“Condensing American history into one year-long class or one semester block class lends itself to teaching content and not skills,” the social studies council says in its comments. “Sufficient depth of knowledge about any person, event, or era cannot be achieved with such a large time span to be covered. Our students need have a deep understanding of our shared history as Americans in order to address the problems facing their generation.”
Currently, an AP social studies course is required to avoid the requirement for world studies. The proposals include allowing non-AP social studies courses to also replace world studies,
Among the courses students could substitute for world studies, should counties and high schools decide to offer them, are geography, economics, psychology, sociology, financial literacy and Junior Reserve Officers’ Training Corps, if students take four courses worth of JROTC.
Joey Wiseman, executive director of the state Department of Education’s Office of Middle/Secondary Learning, said “there’s so much civics and others pieces within (JROTC), it can count.”
“The majority of them don’t need a world studies,” Wiseman said of students, referencing what he said were requirements to attend most colleges and universities. “We teach world studies in grade seven, the high school course is kind of a mirror image taking it a step further.”
Regarding the erased requirement to offer economics, geography and contemporary studies as electives, he said the changes give “local control to the counties.”
“We allow them to actually choose which one of those courses they want to offer,” Wiseman said. “… Every social studies course we have already has standards for economics and geography built in with them.”
The proposed ability to substitute JROTC, a military-connected program for students, in place of world studies comes alongside the fact that the U.S. studies-comprehensive standards don’t specifically require as deep a look at the context of modern wars as do the contemporary studies standards.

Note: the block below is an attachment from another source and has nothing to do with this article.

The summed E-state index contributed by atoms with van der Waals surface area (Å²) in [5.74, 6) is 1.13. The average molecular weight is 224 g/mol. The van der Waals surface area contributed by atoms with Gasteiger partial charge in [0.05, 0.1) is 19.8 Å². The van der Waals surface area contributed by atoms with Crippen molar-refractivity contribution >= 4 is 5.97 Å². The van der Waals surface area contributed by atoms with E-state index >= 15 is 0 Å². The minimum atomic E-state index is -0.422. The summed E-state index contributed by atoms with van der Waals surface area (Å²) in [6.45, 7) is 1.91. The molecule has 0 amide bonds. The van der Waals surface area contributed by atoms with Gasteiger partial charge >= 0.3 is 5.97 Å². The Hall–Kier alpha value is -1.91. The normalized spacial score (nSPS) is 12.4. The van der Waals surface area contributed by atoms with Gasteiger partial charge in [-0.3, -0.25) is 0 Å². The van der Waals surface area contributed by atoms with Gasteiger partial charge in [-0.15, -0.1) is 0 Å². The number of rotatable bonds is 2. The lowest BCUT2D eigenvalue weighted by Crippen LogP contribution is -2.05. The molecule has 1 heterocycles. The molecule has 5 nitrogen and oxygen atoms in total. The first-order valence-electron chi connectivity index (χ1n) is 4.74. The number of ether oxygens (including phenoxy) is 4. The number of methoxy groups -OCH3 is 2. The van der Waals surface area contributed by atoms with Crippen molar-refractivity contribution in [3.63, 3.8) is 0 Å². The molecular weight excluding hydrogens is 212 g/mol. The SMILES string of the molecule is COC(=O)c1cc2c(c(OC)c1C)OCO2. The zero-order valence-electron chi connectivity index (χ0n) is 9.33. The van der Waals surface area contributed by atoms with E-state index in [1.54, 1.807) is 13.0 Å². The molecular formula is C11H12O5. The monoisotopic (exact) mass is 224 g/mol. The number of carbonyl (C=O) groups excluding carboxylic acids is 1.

“Evaluate the causes and effects of acts of foreign and domestic terrorism before and after 9/11. (e.g. Iran hostage crisis, 1993 World Trade Center, Oklahoma City, USS Cole, 2001 attacks on World Trade Center & Pentagon, PATRIOT Act, death of Osama bin Laden),” reads a comprehensive standard. “… Evaluate and explain modern American policies (i.e., foreign and domestic), immigration, the global environment, and other current emerging issues.”
The contemporary studies standards include:
“Evaluate American foreign policy concerning abuses of human rights. Critique the domestic and military policies of the 1990’s. … Evaluate acts of terrorism before and after 9/11. Demonstrate an understanding of America’s continued role in shaping the complex global community since September 11, 2001. Assess the results of American foreign policy relating to Middle Eastern countries. Outline provisions of the P.A.T.R.I.O.T. Act … and assess the necessity of such infringements on American civil rights. Critique the effectiveness of the wars in Iraq and Afghanistan on the war against terror. … Research and analyze U.S. and World responses to ISIS’s (Islamic State in Iraq and Syria) rise in Iraq and Syria.”
These proposals are all coupled with the proposal to reduce the required number of social studies credits for graduation from four to three. Two electives represent the other two credits proposed to be cut to reduce overall required graduation credits from 24 to 21 — students can currently pick which of these electives to take, and among their possible choices, depending on their school, could be more social studies classes.
Lou Maynus, assistant state superintendent over the Division of Teaching and Learning, said high schools may use the reduction in the required number of credits to allow additional time for students to master content.
Matthew Cox, president of the West Virginia Council for the Social Studies, said West Virginia is one of only four states that requires four social studies credits, but he nevertheless opposes the proposed changes.
“Every student who graduates will be a citizen,” he said, “not every student who graduates might need upper level math or anything like that.”